A journey across the equator: Arran 2017

The end of Lent term brings with it the start of the undergrad fieldtrip season. The first group of 1A’s left bright and early on Thursday morning for the Ayrshire coast in Scotland, ready for their first proper fieldtrip away from Cambridgeshire.

The coach journey was very long, but we eventually made it to the Mercure hotel in Ayr, an upgrade we were informed from the old train station hotel.

The following morning dawned and we headed out along the Ayrshire coastline with the 1A’s exploring fining-up sequences in graded “grey” rocks, identifying beautiful pillow basalts and learning how to take strike and dip measurements using a compass clino – a new skill for many of them. Lunch was a rainy affair but some savvy students quickly found the driest, most over-hanging pillow basalt to shelter beneath and avoid the worst of the Scottish weather.

Undergraduates learning how to take strike and dip measurements at their first outcrop of the trip on the Ayrshire coast.

With the weather closing in, there was some worry about the ferry sailing times to the Isle of Arran, but all was well and we made it across the Firth of Clyde and over to Blackwaterfoot in the  south-west of Arran. We were based there, at the Kinloch Hotel for the remainder of the trip.

Led by Sasha Turchyn, Liz Harper and John Rudge, we had some wonderful demonstrations in the field, including the ‘droopy nosed’ folding of the Dalradian rocks, acted out in the field with a selection of scarves borrowed from the undergrads.

As always, this trip was a geological tour across the equator, covering rocks from 600 to 60 million years old. The first years disentangled the perplexing tale of the old Dalradian deep water turbidites with multiple fining up beds and complex folding. They walked along the coastline, up through geological time, exploring evidence of Arran changing latitude. Starting in the Old Red Sandstone with its large conglomerates through to exploring various mudstone and limestone units containing lots of fantastic fossils, and even some nicely layered volcanic ash with volcanic bombs.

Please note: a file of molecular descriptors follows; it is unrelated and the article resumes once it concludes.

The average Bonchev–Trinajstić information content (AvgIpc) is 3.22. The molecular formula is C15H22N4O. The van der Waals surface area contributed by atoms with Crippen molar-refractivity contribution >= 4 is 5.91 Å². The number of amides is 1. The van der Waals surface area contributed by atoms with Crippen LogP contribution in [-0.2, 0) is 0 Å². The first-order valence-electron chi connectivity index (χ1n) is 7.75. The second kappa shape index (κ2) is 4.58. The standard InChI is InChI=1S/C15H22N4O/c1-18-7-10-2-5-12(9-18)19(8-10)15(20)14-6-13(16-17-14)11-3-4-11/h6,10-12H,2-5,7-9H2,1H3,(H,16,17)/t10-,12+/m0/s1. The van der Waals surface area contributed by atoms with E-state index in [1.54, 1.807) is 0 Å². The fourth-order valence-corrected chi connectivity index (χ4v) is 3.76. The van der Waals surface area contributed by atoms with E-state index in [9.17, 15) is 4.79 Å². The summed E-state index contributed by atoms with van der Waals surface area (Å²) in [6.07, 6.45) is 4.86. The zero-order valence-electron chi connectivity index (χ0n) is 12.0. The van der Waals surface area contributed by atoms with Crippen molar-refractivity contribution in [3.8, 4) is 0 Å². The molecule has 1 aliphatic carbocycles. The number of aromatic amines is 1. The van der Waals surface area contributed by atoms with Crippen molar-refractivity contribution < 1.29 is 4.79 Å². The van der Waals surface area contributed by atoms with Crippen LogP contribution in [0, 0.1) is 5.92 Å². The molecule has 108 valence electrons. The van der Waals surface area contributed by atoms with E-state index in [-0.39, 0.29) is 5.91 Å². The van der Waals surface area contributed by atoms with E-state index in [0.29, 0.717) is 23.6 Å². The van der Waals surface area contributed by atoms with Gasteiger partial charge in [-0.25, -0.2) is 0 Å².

In between the showers, the 1A’s had beautiful walks to the next outcrops.

They saw dykes, sills with hexagonal cooling patterns (like the Giants Causeway), fossil lightning strikes (or fulgurites) and, after clambering up through some trees along a muddy path, the notorious ‘pogo-saurus’ trace fossil footprint: the one, lonely, pre-dinosaur footprint impression on the stretch of coastline we visited.

Most evenings were rounded off, geologically, with student presentations on a topic of geological interest from the day out in the field. But as we know, geology isn’t all work and the demonstrators put together a pub quiz for the leaders and students with questions spanning the full range of important topics from: name an Arran whisky to did Arnold Schwarzenegger gain his first Mr Universe title before or after the Apollo landings?

Sun, sea, sand, a rainbow and rocks… what more do you want on a trip to Arran.

On the final day the students had a choice of activities: climb the highest peak on the island (Goat Fell), fossil hunting in the hope of finding an elusive trilobite or a meander up the beautiful Glen Rosa glacial valley. Unfortunately no trilobites were found and the summit of Goat Fell was a little too snowy to reach, but we got to see a bit more of Arran! The trip was rounded off with some groups visiting the brewery and cheese shop, and then all the undergrads getting together for a banana and chocolate BBQ on the beach. A nice end to a lovely fieldtrip.

Hopefully we will be seeing many of these 1A’s returning for second year Earth Sciences!

Victoria Honour PhD 2015-

Photo credits: John Rudge

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